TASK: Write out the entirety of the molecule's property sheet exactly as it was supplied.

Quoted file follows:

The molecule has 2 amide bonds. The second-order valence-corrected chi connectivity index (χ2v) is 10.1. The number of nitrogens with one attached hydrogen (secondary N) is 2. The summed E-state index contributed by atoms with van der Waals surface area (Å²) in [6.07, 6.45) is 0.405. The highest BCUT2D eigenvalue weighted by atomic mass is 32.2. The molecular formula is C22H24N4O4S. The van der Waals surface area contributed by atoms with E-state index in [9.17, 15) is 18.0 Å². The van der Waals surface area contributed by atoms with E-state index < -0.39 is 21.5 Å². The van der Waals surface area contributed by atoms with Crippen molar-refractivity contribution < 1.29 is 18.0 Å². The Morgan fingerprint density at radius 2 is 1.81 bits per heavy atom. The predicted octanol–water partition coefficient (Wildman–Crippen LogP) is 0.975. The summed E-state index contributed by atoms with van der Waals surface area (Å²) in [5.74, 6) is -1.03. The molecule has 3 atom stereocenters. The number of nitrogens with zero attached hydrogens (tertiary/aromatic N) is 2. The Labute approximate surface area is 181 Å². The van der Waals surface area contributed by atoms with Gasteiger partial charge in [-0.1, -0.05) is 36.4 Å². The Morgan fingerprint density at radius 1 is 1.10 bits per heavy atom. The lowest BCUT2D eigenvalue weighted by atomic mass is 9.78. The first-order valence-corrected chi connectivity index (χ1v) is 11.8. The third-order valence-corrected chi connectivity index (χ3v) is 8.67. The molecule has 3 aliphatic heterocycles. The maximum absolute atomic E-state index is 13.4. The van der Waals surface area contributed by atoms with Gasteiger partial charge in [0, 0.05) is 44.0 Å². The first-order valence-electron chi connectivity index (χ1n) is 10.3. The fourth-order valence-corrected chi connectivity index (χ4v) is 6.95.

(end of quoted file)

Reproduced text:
The molecule has 2 amide bonds. The second-order valence-corrected chi connectivity index (χ2v) is 10.1. The number of nitrogens with one attached hydrogen (secondary N) is 2. The summed E-state index contributed by atoms with van der Waals surface area (Å²) in [6.07, 6.45) is 0.405. The highest BCUT2D eigenvalue weighted by atomic mass is 32.2. The molecular formula is C22H24N4O4S. The van der Waals surface area contributed by atoms with E-state index in [9.17, 15) is 18.0 Å². The van der Waals surface area contributed by atoms with E-state index < -0.39 is 21.5 Å². The van der Waals surface area contributed by atoms with Crippen molar-refractivity contribution < 1.29 is 18.0 Å². The Morgan fingerprint density at radius 2 is 1.81 bits per heavy atom. The predicted octanol–water partition coefficient (Wildman–Crippen LogP) is 0.975. The summed E-state index contributed by atoms with van der Waals surface area (Å²) in [5.74, 6) is -1.03. The molecule has 3 atom stereocenters. The number of nitrogens with zero attached hydrogens (tertiary/aromatic N) is 2. The Labute approximate surface area is 181 Å². The van der Waals surface area contributed by atoms with Gasteiger partial charge in [-0.1, -0.05) is 36.4 Å². The Morgan fingerprint density at radius 1 is 1.10 bits per heavy atom. The lowest BCUT2D eigenvalue weighted by atomic mass is 9.78. The first-order valence-corrected chi connectivity index (χ1v) is 11.8. The third-order valence-corrected chi connectivity index (χ3v) is 8.67. The molecule has 3 aliphatic heterocycles. The maximum absolute atomic E-state index is 13.4. The van der Waals surface area contributed by atoms with Gasteiger partial charge in [0, 0.05) is 44.0 Å². The first-order valence-electron chi connectivity index (χ1n) is 10.3. The fourth-order valence-corrected chi connectivity index (χ4v) is 6.95.